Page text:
The Self (pg 125-151)
The Nature of the Self
• Self concept: the contents of the self; that is our knowledge about
who we are.
• Self awareness: the act of thinking about ourselves.
These two concepts combined create a coherent sense of
o Self concept clarity has important cognitive and emotional
Functions of the Self
• Self schemas: mental structures that help organize our knowledge
• Self-reference effect: the tendency for people to remember
information better if they related it to themselves.
• Integrating information with our self schemas helps us organize it
better and connect it to other information about ourselves, which makes us
more likely to remember it later.
• When people are motivated to see themselves as possessing a desire
quality or trait, they conduct a selective memory search for examples of past
behaviours consistent with that trait.
• The self also serves an executive function, regulating people's
behaviour, choice, and plans for the future much like a CEO of a corporation.
• Self regulatory resource model: the idea that people have a limited
amount of energy to devote to self-control and that spending it on one task
limits the amount that can be spent on another task.
Cultural Difference in Defining the Self
• Independent view of the self: defining oneself in terms of one's own
internal thoughts, feelings, and actions and not in terms of the thoughts and
feelings and actions of others.
• Interdependent view of the self: defining oneself in terms of one's
relationships to other people; recognizing that one's behaviour if often
determined by the thoughts, feelings and actions of others.
o Connectedness and interdependence between people is valued,
whereas independence and uniqueness are frowned on.
• Differences in the sense of self are so fundamental that it is difficult for
people with independent selves to appreciate what it is like to have an
interdependent self, and vice versa.
Gender Differences in Defining the Self
• Women's self concept reflect more relational interdependence, and
they focus more on their close relationships (romantic partner, friend or child).
• Men tend to define themselves in terms of social groups (sport
teams)and this is known as collective interdependence. Knowing Ourselves through Introspection
• Introspection: the process whereby people look inward and examine
their own thoughts, feelings and motives.
o People do not rely on this source of information as often as you
Even when people do introspect, the reasons for their feelings
and behaviour can be hidden from conscious awareness.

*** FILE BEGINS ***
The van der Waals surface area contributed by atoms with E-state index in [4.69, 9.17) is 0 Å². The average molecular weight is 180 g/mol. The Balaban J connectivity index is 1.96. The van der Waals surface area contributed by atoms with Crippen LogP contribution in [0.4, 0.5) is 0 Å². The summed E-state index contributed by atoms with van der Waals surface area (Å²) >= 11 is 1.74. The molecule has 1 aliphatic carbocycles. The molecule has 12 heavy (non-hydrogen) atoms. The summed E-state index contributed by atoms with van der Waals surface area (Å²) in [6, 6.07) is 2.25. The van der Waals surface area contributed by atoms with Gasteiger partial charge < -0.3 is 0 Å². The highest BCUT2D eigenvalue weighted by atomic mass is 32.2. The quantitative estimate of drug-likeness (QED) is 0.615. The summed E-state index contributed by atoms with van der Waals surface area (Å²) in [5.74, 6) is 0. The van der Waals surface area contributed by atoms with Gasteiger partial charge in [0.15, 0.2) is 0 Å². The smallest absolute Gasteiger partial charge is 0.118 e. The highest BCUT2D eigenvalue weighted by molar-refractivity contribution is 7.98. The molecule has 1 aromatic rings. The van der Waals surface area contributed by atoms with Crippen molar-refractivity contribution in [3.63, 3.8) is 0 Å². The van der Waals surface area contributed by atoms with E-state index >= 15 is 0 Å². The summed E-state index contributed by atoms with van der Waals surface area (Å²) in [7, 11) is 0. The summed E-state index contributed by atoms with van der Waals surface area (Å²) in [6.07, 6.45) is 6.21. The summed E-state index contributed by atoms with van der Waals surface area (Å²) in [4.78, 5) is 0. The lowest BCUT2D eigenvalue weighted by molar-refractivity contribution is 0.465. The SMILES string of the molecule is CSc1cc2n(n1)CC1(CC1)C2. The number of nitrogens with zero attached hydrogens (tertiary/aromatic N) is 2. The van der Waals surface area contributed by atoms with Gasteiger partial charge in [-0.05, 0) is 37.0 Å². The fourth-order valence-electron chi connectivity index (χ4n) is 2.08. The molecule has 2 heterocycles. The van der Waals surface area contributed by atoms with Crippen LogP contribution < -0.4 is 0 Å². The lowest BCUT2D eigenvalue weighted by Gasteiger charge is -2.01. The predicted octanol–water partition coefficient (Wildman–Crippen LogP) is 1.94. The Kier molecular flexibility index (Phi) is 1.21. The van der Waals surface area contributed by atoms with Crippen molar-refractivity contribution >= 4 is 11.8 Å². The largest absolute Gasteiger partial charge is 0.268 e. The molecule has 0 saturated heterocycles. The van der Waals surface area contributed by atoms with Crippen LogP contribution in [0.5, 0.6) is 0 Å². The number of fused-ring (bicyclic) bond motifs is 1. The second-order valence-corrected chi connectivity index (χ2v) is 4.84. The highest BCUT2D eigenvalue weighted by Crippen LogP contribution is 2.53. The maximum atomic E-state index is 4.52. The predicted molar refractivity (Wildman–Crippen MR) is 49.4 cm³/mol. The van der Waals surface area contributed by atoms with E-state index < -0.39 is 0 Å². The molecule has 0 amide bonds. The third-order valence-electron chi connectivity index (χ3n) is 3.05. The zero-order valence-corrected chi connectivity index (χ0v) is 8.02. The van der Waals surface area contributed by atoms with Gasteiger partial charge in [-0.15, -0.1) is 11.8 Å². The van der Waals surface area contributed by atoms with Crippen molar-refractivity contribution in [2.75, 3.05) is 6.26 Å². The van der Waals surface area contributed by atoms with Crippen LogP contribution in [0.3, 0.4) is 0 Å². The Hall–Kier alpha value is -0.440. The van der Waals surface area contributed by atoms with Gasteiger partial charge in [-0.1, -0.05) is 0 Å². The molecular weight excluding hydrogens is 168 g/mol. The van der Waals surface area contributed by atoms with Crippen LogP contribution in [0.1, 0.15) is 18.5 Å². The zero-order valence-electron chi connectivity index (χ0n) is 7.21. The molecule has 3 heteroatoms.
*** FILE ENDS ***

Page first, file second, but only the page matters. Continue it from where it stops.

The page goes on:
Focusing on the Self: Self-Awareness Theory
• When we are focused on ourselves, we have a tendency to erroneously
assume that others also share this awareness.
• Self-awareness theory: the idea that when people focus their
attention on themselves, they evaluate and compare their behaviour with their
internal standards and values.
• Self awareness can have negative or positive effects. When self
awareness feels aversive, those bad feelings can be alleviated in either a
constructive or destructive manner. When it is positive, focusing on yourself can
be quiet enjoyable because it highlights your positive accomplishments.
Judging Why We Feel the Way we Do: Telling More than we can Know
• Even though we often don't know why we feel a certain way, it seems
we are always able to come up with an explanation. Richard Nisbett and Tim
Wilson refer to this as "telling more than we know" because people's
explanations of their feelings and behaviour often go beyond what they can
• Causal theories: theories about what influences their feelings and
behaviour, and often use these theories to help them explain why they feel the
way they do.
• Introspecting about our past actions and our current thoughts does not
always yield the right answer about why we feel the way we do.
Knowing Ourselves By Observing Our Own Behaviour
Self perception theory: argues that when our attitudes and feelings
are uncertain or ambiguous, we infer these states by observing our behaviour
and the situation in which it occurs.
o We infer our inner feelings from our behaviour only when we are
not sure how we feel.
o Claims that people evaluate whether their behaviour really
reflects how they feel or whether the situation they are in made them act
Intrinsic and Extrinsic Motivation
• Intrinsic motivation: the desire to engage in an activity because we
enjoy it or find it interesting not because of external rewards or pressures.
• Extrinsic motivation: the desire to engage in an activity because of
external rewards or pressures, not because we enjoy the task or find it
• The overjustification effect: the case whereby people view their
behaviour as caused by compelling extrinsic reasons, making them underestimate the extent to which their behaviour was caused by intrinsic
• Perserving intrinsic interest:
o Task-contingent rewards: rewards that are given for
performing a task, regardless of how well the task is done.
o Performance -contingent rewards: rewards given that are
based on how well we perform a task.
• This type of reward is less likely to decrease interest in a
task, and may even increase interest.
Knowing Ourselves through Social Interaction
• People are not solitary seekers of self-knowledge but social beings who
often see themselves through the eyes of other people.
Seeing ourselves through the eyes of others: The looking-glass self
• Looking- class self: the idea that